What is acid reflux?
Also called acid regurgitation, acid reflux is a common condition in which stomach acid flows backward up the esophagus (the tube carries food from the mouth to the stomach), causing symptoms such as a burning feeling in the chest (heartburn) and a bitter or sour taste in the mouth. These symptoms usually last a few hours after a meal and then go away. Most people experience acid reflux from time to time, usually after eating certain foods. Acid reflux that occurs more than twice a week is called gastroesophageal reflux disease (GERD). This is a more serious condition that, left untreated, can lead to problems such as inflammation of the esophagus (esophagitis) and a precancerous condition called Barrett's esophagus. GERD can also worsen asthma, chronic cough, insomnia, and pulmonary fibrosis.
What are the symptoms of acid reflux?
Heartburn is the most common symptom of acid reflux. Other symptoms include:
- Bitter or sour taste in the mouth
- Chronic dry cough
- Trouble swallowing
What are the causes of acid reflux?
Acid reflux occurs when a ring of muscle at the bottom of esophagus called the lower esophageal sphincter (LES) doesn't function properly. Normally, the LES keeps stomach contents in the stomach and prevents the backflow of acid by tightening up after swallowing. But in people with acid reflux, the LES becomes weak and relaxes, allowing acid and stomach contents to flow back up the esophagus.
Although it's still unclear exactly what causes the LES to weaken, several factors have been shown to contribute to and worsen acid reflux. These include:
- Obesity (extra pounds can put pressure on the LES)
- Hiatal hernia, a condition in which the top of your stomach protrudes above the diaphragm muscle in your chest
- Alcohol or caffeine consumption
- Eating large meals
- Eating before bedtime
- Medications such as antihistamines, calcium channel blockers, theophylline, and nitrates
- Fatty, fried, and spicy foods; tomato-based foods; citrus fruits; chocolate; mint; garlic; and onions
Who is likely to get acid reflux?
Acid reflux and GERD can occur in people of all ages, including children. It is most common in people who are overweight, smoke, and eat poor diets, as well as in pregnant women.
How is acid reflux diagnosed?
Acid reflux that occurs more than twice a week could be GERD and should be evaluated by a doctor, especially if you have been taking antacids or over-the-counter (OTC) reflux medications for more than two weeks.
To test for GERD, a doctor may perform a test called an upper GI series. In this exam, the patient drinks a type of contrast or dye called liquid barium, which highlights the upper digestive tract. As the barium flows down the esophagus and into the stomach, the doctor will take X-ray pictures of the process. The doctor may also recommend an endoscopic examination. In an endoscopy procedure, the doctor passes a small, flexible tube with a tiny camera at the tip into the mouth and esophagus while the patient is sedated. The camera allows the doctor to view any abnormalities in the esophagus.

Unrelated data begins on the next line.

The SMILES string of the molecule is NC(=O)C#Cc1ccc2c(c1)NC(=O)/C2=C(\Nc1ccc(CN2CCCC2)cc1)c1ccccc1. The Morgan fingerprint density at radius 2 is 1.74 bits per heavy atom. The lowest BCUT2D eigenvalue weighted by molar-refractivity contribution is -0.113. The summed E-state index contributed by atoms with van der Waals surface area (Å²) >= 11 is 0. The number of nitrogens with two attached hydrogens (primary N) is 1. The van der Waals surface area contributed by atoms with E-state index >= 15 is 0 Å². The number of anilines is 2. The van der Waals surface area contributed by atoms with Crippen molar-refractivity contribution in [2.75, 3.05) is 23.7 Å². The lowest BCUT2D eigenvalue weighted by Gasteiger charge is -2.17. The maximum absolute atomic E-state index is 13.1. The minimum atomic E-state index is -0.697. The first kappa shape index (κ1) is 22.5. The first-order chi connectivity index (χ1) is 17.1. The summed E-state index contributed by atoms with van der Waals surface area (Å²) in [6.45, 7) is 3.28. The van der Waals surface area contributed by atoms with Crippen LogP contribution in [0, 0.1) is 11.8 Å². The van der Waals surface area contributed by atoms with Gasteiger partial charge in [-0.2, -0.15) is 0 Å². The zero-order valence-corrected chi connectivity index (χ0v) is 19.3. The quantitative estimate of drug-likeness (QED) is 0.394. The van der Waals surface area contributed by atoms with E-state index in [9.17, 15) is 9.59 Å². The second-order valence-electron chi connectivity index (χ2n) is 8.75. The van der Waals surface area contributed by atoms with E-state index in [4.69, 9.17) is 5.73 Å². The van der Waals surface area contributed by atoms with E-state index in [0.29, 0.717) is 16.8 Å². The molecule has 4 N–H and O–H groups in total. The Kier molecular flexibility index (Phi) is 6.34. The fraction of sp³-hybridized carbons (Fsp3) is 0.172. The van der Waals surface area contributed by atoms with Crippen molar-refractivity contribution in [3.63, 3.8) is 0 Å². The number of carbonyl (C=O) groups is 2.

What is the conventional treatment of acid reflux?
Conventional doctors usually recommend lifestyle changes and OTC medications as the first line of treatment for acid reflux. If symptoms aren't relieved, the patient may be prescribed medication. The doctor will also consider the medications the patient already takes and discuss alternatives to those that may trigger reflux.
- Stop smoking
- Avoid foods and beverages that trigger or worsen symptoms
- Eat small, frequent meals
- Don't lie down within three hours after eating
- Lose weight if necessary
- Avoid wearing tight clothing, especially around your midsection
These OTC drugs (Alka-Seltzer, Maalox, Mylanta, Rolaids, Tums) use different combinations of either magnesium, calcium, or aluminum and hydroxide or bicarbonate ions to help neutralize stomach acid and temporarily relieve symptoms. Depending on their ingredients, they may also cause diarrhea or constipation.
Available both OTC and by prescription, these drugs (Tagamet, Pepcid, Zantac, Axid) provide short-term relief of GERD by preventing production of stomach acid.
Proton Pump Inhibitors (PPIs):
Available by prescription, PPIs (Prilosec, Prevacid, Protonix, Nexium) block stomach acid production more effectively than H2 blockers. However, they can cause "rebound" reflux: If the patient uses them, then stops taking them, the stomach acid may return worse than before.
What therapies does Dr. Weil recommend for acid reflux?
In addition to the lifestyle measures listed above, Dr. Weil recommends:
- Use solid supports such as bricks, blocks, or boards to tilt the head of your bed a few inches above your feet. Avoid raising your head by sleeping on two pillows, which can make reflux worse.
- Practice a relaxation strategy. Stress and anxiety can worsen reflux symptoms.
- Keep a food log to track the foods and beverages that make your symptoms worse.
- Eat a diet rich in fiber - at least 40 grams a day - including whole grains, fruits and vegetables.
- Stop drinking alcohol. Keep alcohol to a minimum if you do drink, and drink only with meals.
- Get regular exercise.
- Stay hydrated by drinking plenty of water.
- Avoid stimulants. Caffeinated beverages, coffee (including decaffeinated coffee), tobacco and other stimulants can irritate the gastrointestinal tract.
- Use DGL (deglycyrrhizinated licorice). Slowly chew two tablets or take a half-teaspoon of the powder before or between meals and at bedtime. Taper your dose down after your symptoms are under control.
- Consider slippery elm. It can heal irritated digestive tract tissues.